Fort McCoy News June 27, 2014

AER campaign donations exceed $51,000

BY GENEVE N. MANKEL
Public Affairs Staff

The Fort McCoy Army Emergency Relief (AER) program received $51,305.95 in donations during the annual AER campaign. Soldiers contributed $6,053.80, and retirees gave $45,252.14.

The campaign, which ran from March 1 to May 15, focused on raising funds and educating Soldiers on the AER program, said Dianne Sommers, Fort McCoy AER Campaign coordinator for Army Community Service (ACS).

AER logo

AER provides interest-free loans and/or grants to active-duty and retired Soldiers, reserve-component Soldiers on federal activation orders for more than 30 days, and to spouses of Soldiers in each category. Also eligible are survivor spouses and dependents of Soldiers who died while on active duty or after retirement. AER also maintains an education scholarship program for children and spouses of active-duty and retired Soldiers.

To date in fiscal year 2014, AER has provided $56,503.50 in assistance to 29 members of the Fort McCoy community, said Kevin Herman ACS Financial Readiness Program manager and AER officer. Funds are distributed for emergency-related expenses, such as rent/mortgage, vehicle repair, emergency travel, funeral expenses, medical expenses and more.

"This is a program funded by Soldiers for Soldiers," Herman said. "Federal funds are not used for the program."

Herman also said that 89 percent of the funds contributed go directly to those who need it, with only 11 percent used for administrative costs.

The funds received by the Fort McCoy AER program, along with all other AER program donations, are sent to AER Headquarters to be part of one major fund, Sommers said. Funds are drawn from the major fund allowing the installation to request more than the amount specifically donated at Fort McCoy.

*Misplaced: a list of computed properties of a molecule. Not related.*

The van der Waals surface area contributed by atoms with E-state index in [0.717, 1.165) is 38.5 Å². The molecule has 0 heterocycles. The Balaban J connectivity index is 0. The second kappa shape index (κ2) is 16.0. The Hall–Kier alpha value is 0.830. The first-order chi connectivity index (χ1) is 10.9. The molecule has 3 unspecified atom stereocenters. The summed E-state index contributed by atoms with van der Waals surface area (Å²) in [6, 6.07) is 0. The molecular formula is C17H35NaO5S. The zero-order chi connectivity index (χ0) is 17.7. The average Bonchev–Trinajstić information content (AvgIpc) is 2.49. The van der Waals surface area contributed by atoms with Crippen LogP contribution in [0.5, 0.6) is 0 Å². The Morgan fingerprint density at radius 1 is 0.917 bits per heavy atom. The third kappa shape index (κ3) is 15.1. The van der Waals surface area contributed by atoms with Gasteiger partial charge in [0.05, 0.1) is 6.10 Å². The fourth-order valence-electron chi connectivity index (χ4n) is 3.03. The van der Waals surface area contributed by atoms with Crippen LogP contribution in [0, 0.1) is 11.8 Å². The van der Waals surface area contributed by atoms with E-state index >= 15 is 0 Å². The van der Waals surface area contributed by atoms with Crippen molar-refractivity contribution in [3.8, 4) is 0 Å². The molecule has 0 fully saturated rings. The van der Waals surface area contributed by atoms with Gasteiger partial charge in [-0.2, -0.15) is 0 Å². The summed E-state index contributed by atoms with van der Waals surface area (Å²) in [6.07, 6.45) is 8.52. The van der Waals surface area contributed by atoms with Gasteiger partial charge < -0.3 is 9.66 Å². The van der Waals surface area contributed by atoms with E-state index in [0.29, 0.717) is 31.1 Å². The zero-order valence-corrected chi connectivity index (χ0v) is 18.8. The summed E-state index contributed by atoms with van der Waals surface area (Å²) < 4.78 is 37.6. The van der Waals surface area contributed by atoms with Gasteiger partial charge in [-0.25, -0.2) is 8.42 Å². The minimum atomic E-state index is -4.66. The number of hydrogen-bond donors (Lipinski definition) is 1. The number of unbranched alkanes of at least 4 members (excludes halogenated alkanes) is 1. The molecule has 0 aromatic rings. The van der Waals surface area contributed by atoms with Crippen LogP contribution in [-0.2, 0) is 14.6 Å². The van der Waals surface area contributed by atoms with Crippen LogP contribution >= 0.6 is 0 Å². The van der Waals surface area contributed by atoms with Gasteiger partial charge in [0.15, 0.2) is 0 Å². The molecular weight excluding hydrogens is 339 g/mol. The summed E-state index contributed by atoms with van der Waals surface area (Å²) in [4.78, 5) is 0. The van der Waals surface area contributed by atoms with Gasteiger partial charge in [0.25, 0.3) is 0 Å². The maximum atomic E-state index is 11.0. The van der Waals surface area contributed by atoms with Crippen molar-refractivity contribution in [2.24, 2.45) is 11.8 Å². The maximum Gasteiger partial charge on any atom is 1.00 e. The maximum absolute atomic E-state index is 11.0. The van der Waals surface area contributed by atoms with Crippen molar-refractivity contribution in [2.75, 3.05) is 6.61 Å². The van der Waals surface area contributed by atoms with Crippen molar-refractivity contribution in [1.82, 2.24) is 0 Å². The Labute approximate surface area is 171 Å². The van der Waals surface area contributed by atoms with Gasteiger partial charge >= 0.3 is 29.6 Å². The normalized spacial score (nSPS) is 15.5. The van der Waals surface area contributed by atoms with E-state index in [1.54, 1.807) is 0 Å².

AER gives Soldiers an option, other than credit cards or high-interest loans from predatory lenders, for funds assistance, Sommers said.

The campaign also aimed to educate Soldiers of changes to the program.

"AER is striving to make the process easier," Sommers said. "Soldiers E-5 and higher no longer need approval from their commanders to request AER assistance."

Although Soldiers who are E-4 and below still require approval from their commander or first sergeant, Sommers said the AER program can assist in getting those approvals. The AER program also can assist those from other branches of the military through reciprocity agreements with other military aid organizations.

"Those who may not qualify for AER have other resources to seek assistance," Herman said. "There is a network of organizations that can help."

Herman and Sommers said any service member needing financial help should contact AER for guidance.

Donation solicitation from civilians is not authorized, Sommers said. However, civilian personnel still can donate to the program.
Donations in the form of check, cash and money orders are accepted year-round at the ACS Center, building 2111, Sommers said. Credit card donations can be made through the AER website at www.aerhq.org.

Herman said the AER scholarship program recently announced it provided 3,639 scholarship awards totaling $8.8 million to be disbursed for the 2014-2015 academic year. More information about the scholarship program is available at the AER website.

Additional information and AER application forms can be found at http://mccoymwr.com/home/army-community-service/army-emergency-relief.html, or at the ACS Center. AER questions can be answered by calling 608-388-3505.